Launching STEM careers in Texas since 1976.
The idea for the Texas Alliance for Minorities in Engineering was conceived in 1974.
The Chancellor of the Dallas Community College District had a discussion with a regional Vice President of the General Electric Company about the challenges faced by industry in recruiting minorities into engineering positions. The Chancellor discovered that on all of the Community College’s seven campuses with 50,000+ students, not one minority student was enrolled in the appropriate math/science classes to prepare them for engineering careers.
Lack of awareness and poor pre-college preparation were cited by the Chancellor as the likely reasons for the lack of participation by minorities in this coursework. As a result, the Chancellor convened an informal meeting of area educators, business people and leaders within the minority community to develop strategies on how they could work together to encourage the early entry of minority students into the math/science sequence.
Their success led to the idea that what was working in Dallas could easily work elsewhere around the state. With a Sloan Foundation grant, the Dallas organizers held a two-day symposium in October 1975 to consider how Texas would benefit from similar local efforts. The concept proposed was a simple one: develop an “alliance” consisting of a local chair, vice chair, secretary-treasurer, and a local board of 10-20 industry, public school, college/university and community leaders. Additional people would be recruited to serve as alliance members. Critical to this local structure was a component to work with local school administrators to provide an ongoing program to assist math/science teachers and school counselors.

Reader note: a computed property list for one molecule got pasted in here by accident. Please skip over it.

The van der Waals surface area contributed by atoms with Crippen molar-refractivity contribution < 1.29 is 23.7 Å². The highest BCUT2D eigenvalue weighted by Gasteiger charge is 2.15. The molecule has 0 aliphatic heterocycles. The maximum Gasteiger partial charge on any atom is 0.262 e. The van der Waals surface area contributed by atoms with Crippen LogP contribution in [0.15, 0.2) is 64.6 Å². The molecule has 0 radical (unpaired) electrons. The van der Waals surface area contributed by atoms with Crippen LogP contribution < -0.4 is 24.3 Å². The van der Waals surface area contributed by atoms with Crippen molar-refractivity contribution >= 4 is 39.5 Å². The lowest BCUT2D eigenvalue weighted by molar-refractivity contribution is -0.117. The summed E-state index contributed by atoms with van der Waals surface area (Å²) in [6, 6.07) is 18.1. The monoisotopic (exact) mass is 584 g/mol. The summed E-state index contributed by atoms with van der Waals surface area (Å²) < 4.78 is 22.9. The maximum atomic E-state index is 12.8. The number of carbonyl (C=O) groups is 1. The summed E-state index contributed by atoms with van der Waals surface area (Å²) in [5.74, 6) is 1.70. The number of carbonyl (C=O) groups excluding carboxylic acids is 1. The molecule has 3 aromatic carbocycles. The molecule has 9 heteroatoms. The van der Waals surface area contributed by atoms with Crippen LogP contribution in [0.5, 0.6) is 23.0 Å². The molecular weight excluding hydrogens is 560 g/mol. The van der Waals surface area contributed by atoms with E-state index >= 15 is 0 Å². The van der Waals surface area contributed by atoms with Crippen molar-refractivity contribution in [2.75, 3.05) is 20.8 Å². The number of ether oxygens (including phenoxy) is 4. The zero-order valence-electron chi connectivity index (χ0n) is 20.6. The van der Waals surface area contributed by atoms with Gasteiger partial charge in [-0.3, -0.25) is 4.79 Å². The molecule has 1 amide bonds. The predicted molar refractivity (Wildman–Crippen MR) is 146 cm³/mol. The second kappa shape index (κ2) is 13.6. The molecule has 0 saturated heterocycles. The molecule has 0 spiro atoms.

The major outcome of the symposium was that the participants organized under the name, Texas Alliance for Minorities in Engineering, (TAME), a non-profit organization. In addition to the original Dallas Alliance, other local alliances were formed in the Rio Grande Valley, Houston, Austin, and San Antonio. TAME was granted its 501(c)(3) status in early 1976.
Today, TAME Chapters in the following regions offer locally relevant programs to engage, retain and encourage students in STEM: Abilene, Amarillo, Capital Area (Austin), Dallas, East Texas, Fort Worth, Golden Triangle (Beaumont), Gulf Coast (Houston), Lubbock, San Angelo, San Antonio, West Texas (Midland, Odessa, Presidio), and Wichita Falls.
Most importantly, the programs have been making a measurable impact for 40 years. From September 2014 to August 2015 more than 25,005 students got to experience the Trailblazer exhibits and more than 996 volunteers helped with this program. The Trailblazer traveled 22,404 miles all in the state of Texas. Out of the TAME high school seniors who participated in the 2014 State Math and Science Competition (now known as STEM competitions), 100% are attending college. Of those students, 90% are majoring in STEM and 50% are majoring in Engineering.
"TAME taught me I can do anything that I put my mind to," wrote one student from the Beaumont Chapter. "TAME can open many doors for a bright future!"